A northern Canadian village, one of many remote settlements dotting the Quebec landscape, is in transition. Originally dependent on subsistence farming and logging, supplemented by winter hunting, its economy has gradually changed over the years: first increasingly dependent on guiding southern urbanites on hunting trips; then on providing a habitat for birdwatchers, nature tourists and collectors of antiques and local crafts; now primarily dependent on income flows from cottagers and retirees.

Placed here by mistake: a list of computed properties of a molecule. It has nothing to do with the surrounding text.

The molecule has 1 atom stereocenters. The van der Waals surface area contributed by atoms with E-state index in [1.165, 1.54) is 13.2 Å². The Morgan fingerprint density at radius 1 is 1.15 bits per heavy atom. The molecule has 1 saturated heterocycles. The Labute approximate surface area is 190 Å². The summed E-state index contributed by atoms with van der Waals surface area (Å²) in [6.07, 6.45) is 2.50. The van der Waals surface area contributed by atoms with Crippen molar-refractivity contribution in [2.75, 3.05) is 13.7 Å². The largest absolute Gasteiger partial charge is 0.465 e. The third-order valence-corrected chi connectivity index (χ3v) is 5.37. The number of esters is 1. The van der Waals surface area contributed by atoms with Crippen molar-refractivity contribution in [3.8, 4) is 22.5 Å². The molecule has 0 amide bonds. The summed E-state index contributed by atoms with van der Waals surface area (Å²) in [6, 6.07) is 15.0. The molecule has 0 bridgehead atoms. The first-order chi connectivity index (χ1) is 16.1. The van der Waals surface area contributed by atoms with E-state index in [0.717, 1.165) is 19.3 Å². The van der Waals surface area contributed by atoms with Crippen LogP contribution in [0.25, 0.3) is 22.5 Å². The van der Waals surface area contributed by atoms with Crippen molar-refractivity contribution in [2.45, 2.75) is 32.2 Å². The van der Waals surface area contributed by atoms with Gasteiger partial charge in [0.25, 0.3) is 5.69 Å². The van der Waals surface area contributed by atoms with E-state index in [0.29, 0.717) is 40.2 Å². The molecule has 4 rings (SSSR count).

Each of these remarkably engaging stories is recounted by different narrators from the village’s diverse genders, social classes and employment and economic circumstances. This is a book of parentheses, which, like the spokes of a wheel or the sweep of the lines on a radar screen, gradually and collectively begin to delineate and define the eerie contemporary landscape of The Hunting Ground. Now devoid of any sense of a cohesive community or shared culture, each of these uncanny fragments of alienated and fragmented civilization and imagination is bracketed on the one hand by the passive and vacuous sentimentality of Reader’s Digest and television, and on the other by the senseless primal fury of killing and destruction. It is a clever and unsettling mockery of the many privately printed “local histories” of small towns, feeding only the yearning nostalgia of the few surviving original inhabitants; the tourist trade vainly promoted by the local town council; and the ethnographic interest of urban professionals researching and catalogueuing endangered species.